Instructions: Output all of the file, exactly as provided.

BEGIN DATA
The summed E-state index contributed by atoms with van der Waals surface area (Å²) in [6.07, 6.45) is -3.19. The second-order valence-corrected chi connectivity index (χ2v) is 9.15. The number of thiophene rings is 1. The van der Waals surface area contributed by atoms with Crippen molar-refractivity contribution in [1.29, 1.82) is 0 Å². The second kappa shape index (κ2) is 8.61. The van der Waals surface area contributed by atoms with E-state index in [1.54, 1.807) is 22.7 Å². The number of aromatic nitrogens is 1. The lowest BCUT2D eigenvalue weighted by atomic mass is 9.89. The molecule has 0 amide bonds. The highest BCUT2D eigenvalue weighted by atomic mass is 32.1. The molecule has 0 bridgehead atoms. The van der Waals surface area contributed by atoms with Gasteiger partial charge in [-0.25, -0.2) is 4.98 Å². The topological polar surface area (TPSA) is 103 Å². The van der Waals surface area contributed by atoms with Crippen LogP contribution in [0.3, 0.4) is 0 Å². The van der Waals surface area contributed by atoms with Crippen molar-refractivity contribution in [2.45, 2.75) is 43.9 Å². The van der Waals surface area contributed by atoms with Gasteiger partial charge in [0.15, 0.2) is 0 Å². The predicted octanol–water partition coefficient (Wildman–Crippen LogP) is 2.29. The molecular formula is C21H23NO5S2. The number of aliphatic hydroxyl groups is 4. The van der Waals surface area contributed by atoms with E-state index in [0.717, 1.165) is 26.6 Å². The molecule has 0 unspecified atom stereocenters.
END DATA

The summed E-state index contributed by atoms with van der Waals surface area (Å²) in [6.07, 6.45) is -3.19. The second-order valence-corrected chi connectivity index (χ2v) is 9.15. The number of thiophene rings is 1. The van der Waals surface area contributed by atoms with Crippen molar-refractivity contribution in [1.29, 1.82) is 0 Å². The second kappa shape index (κ2) is 8.61. The van der Waals surface area contributed by atoms with E-state index in [1.54, 1.807) is 22.7 Å². The number of aromatic nitrogens is 1. The lowest BCUT2D eigenvalue weighted by atomic mass is 9.89. The molecule has 0 amide bonds. The highest BCUT2D eigenvalue weighted by atomic mass is 32.1. The molecule has 0 bridgehead atoms. The van der Waals surface area contributed by atoms with Gasteiger partial charge in [-0.25, -0.2) is 4.98 Å². The topological polar surface area (TPSA) is 103 Å². The van der Waals surface area contributed by atoms with Crippen LogP contribution in [0.3, 0.4) is 0 Å². The van der Waals surface area contributed by atoms with Crippen molar-refractivity contribution in [2.45, 2.75) is 43.9 Å². The van der Waals surface area contributed by atoms with Gasteiger partial charge in [0.15, 0.2) is 0 Å². The predicted octanol–water partition coefficient (Wildman–Crippen LogP) is 2.29. The molecular formula is C21H23NO5S2. The number of aliphatic hydroxyl groups is 4. The van der Waals surface area contributed by atoms with E-state index in [0.717, 1.165) is 26.6 Å². The molecule has 0 unspecified atom stereocenters.